You’ve watched Downton (filmed at Highclere Castle, Berkshire); you’ve done at least one season of Bridgerton (filmed at Castle Howard, in Yorkshire); you’ve surely toured a stately home or two and boogied to Blur’s 1995 hit, “Country House,” with its deathless hook, “He lives in a house / A very big house in the country,” too many times to mention.
But now you can study country houses too, which makes perfect sense in a nation where you are defined not by where you are going but by where you have come from, especially if that place happens to be an ancestral seat that rolls over several thousand acres and has a four-poster bed slept in by Elizabeth I.
Yup, you and I can sign up for a master’s in “Country House Studies” at Buckingham University, which means there’s an actual degree in historic houses with ha-has and Hooray Henrys to be had. (What’s the public-school boy’s favorite joke? Knock knock! Who’s there? Eamon. Eamon who? Eamon an Etonian!)
There’s also a course called “The Culture of the English Country House” at Oxford, and a further smorgasbord of “country house” modules at the Universities of Cambridge, Derby, East Anglia, Leicester, Warwick, and York.
The Buckingham course, however, is the bomb. It offers an irresistible peep through the keyhole of the knobbed portal for those curious to learn how the landed aristocracy differ from the merely rich, who are different, as Hemingway reminded us, because they have more money.
When it comes to the landed nobility with their ancestral piles, it’s always been faintly mysterious how on earth they keep the home fires burning, mend the many acres of roof, manicure the parkland, and put bread on the table when none of them have actual jobs.
All these courses and modules, I sensed, were an opportunity to find some answers to these knotty questions. And while the Buckingham course offers “field trips” to houses where the moats are overgrown and the owners overdrawn, it also offers in-person seminars.
These are held at the sort of place you would expect: the Reform Club at 104 Pall Mall. Lecturers include actual earls, such as the historian Charles Spencer (who spoke in March on Althorp, his ancestral seat in West Northamptonshire). The class is followed by dinner, described as “three courses, with wine.”
Well, they had me at “three courses,” but when I turned up at the club where Phileas Fogg made the most notorious bet in the history of travel, I almost didn’t make the cut. “Are you wearing jeans, Madam?” the doorman asked, barring my entrance.
“No, these are casual trousers,” I lied, and legged it, through colonnaded reception areas to a blue-and-gilt library adorned with whiskery portraits of the illuminati, and took my seat at a mahogany table just in time for the last seminar in Country House Studies 2022 to begin.
Opposite me sat the exquisite Julie Montagu, Viscountess Hinchingbrooke to you, in a Liberty lawn shirt and what looked like a hand-knitted tank top and mittens. (She’s from a small town outside Chicago, and, like all Americans, she’s never found an English house that’s too warm.)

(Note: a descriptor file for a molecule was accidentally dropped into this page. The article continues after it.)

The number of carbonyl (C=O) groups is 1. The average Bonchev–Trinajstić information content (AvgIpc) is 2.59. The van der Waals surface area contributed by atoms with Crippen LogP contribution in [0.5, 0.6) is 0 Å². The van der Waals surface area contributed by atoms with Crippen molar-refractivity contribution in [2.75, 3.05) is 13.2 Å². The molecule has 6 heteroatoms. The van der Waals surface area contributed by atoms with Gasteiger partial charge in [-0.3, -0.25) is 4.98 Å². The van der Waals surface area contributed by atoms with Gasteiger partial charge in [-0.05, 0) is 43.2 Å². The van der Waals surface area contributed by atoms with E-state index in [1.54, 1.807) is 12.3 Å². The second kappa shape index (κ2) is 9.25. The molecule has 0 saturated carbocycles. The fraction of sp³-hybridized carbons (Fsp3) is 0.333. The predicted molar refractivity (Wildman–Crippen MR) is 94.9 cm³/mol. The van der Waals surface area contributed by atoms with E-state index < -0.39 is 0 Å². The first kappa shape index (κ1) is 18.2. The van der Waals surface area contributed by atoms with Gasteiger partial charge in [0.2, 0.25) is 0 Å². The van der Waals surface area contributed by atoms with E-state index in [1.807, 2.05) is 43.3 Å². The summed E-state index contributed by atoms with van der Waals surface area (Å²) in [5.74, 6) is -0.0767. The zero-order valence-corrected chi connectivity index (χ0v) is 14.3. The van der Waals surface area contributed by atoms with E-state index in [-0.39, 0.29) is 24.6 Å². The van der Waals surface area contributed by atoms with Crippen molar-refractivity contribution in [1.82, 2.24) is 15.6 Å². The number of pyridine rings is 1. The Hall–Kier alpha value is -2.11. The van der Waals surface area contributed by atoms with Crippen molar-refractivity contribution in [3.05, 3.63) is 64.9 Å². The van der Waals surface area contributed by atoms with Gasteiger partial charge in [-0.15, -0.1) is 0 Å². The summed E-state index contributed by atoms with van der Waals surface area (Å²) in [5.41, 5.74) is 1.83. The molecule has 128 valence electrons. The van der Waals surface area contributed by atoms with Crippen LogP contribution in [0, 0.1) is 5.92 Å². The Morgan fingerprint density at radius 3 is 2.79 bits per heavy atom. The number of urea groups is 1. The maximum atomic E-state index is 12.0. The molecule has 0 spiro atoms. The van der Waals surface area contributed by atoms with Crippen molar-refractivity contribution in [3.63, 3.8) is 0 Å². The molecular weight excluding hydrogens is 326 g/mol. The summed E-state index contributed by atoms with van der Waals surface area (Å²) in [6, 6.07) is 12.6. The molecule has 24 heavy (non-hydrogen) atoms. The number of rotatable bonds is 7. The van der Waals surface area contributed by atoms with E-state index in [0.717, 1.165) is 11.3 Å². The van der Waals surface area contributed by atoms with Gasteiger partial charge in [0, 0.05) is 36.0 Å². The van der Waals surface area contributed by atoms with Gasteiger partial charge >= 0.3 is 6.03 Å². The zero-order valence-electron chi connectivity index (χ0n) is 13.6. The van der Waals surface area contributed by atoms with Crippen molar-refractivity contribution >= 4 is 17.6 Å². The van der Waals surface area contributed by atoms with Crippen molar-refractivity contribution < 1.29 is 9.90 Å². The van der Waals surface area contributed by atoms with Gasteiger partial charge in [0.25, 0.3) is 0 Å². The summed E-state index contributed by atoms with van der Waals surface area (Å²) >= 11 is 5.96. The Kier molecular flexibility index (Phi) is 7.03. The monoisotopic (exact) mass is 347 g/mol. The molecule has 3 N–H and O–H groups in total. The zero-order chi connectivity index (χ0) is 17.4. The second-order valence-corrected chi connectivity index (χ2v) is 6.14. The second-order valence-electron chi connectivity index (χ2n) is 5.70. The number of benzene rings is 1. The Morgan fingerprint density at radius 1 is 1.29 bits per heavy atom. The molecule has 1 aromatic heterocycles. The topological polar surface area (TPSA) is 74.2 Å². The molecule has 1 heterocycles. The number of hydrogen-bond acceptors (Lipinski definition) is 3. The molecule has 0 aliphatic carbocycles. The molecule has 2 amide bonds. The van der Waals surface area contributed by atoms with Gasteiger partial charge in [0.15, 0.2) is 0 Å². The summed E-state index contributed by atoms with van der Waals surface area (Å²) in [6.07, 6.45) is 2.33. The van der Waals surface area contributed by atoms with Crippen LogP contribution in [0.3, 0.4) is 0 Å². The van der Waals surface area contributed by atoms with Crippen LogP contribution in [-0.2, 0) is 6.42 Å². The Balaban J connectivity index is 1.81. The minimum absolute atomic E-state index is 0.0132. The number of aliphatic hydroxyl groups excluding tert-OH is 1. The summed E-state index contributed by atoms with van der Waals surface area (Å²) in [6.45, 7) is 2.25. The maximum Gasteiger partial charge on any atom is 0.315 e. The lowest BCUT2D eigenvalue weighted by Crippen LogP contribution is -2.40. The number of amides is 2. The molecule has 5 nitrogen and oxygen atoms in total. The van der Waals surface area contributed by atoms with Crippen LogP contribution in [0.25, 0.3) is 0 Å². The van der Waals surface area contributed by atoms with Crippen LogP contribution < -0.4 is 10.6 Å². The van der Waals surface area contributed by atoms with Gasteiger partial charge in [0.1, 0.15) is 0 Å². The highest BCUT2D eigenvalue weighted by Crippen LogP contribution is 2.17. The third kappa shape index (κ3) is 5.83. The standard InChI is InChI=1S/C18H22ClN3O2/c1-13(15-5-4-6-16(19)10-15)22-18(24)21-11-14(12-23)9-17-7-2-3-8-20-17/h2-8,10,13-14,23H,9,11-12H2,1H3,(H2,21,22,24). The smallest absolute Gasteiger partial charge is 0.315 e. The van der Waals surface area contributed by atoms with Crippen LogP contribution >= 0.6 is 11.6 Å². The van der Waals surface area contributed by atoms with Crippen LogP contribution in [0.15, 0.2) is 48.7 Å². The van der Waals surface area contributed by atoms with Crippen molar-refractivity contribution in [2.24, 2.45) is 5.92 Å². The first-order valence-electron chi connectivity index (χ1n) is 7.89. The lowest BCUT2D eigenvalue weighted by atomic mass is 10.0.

Julie is the châtelaine of Mapperton, a Jacobean pile in Dorset. When she met her husband, Luke, she saw his title on his credit card and had to ask him what it meant. She thought “viscount” rhymed with “discount,” but, Reader, she married the future 12th Earl of Sandwich within the year.
On my left was a sensitive young man who looked after the Turners—the paintings, not some ancient craftworkers—at Petworth, and the course tutor was Adrian Tinniswood, social historian and best-selling author of, most recently, a sparkling history of the fall and rise of the postwar country house called Noble Ambitions.
She thought “viscount” rhymed with “discount,” but, Reader, she married the future 12th Earl of Sandwich within the year.
I can with all honesty say I have never had a more fascinating evening. To boil it down: before the end of the war in 1945, it was considered vulgar to open your house to the public for anything but charity. But steepling postwar death duties and super-tax to pay for peace and the N.H.S. put an end to that, and gave birth to the stately-home industry.
Aristos, whose forebears had spent generations trying to keep the public out, now bent over backward trying to persuade them to pay to come in.
Lions, pop concerts, property rentals for films, TV series, pop videos, vintage cars, cafés, tours of the house, farm shops, country centers, riding centers, yet more lions—the Duke of Argyll even licensed his title to promote a range of woolen socks—any and every “ancillary attraction” was tried, and many of us have experienced and enjoyed them.
I, for one, have slept in the stripy red, white, and black bedroom in Castle Howard, decorated by Anouska Hempel, pimped out to the Bridgerton series, and inevitably known as the “sex suite.”
Such noble efforts to maintain these grand properties continue unabated to this day. There is still a safari park outside Bath two years after the death of the “Loins” of Longleat, Alexander Thynn, the seventh Marquess of Bath. Nick Howard, who runs Castle Howard, is preparing the south front of the castle to host Duran Duran and the Chemical Brothers on two enchanted evenings this coming June. Julie Montagu, my classmate, presents a series on YouTube called American Viscountess.
All those who have inherited or live in a heritage property are driven by the consuming anxiety of the 11th Duke of Devonshire in the 1950s, who said, as he gazed at Chatsworth: “I don’t want to be the one to let it go.” As a part-time student of country-house studies and full-time pleb, I can only admire their continuing and selfless struggle.
Rachel Johnson is a journalist and author. Her books include The Mummy Diaries, Notting Hell, and Rake’s Progress: The Madcap True Tale of My Political Midlife Crisis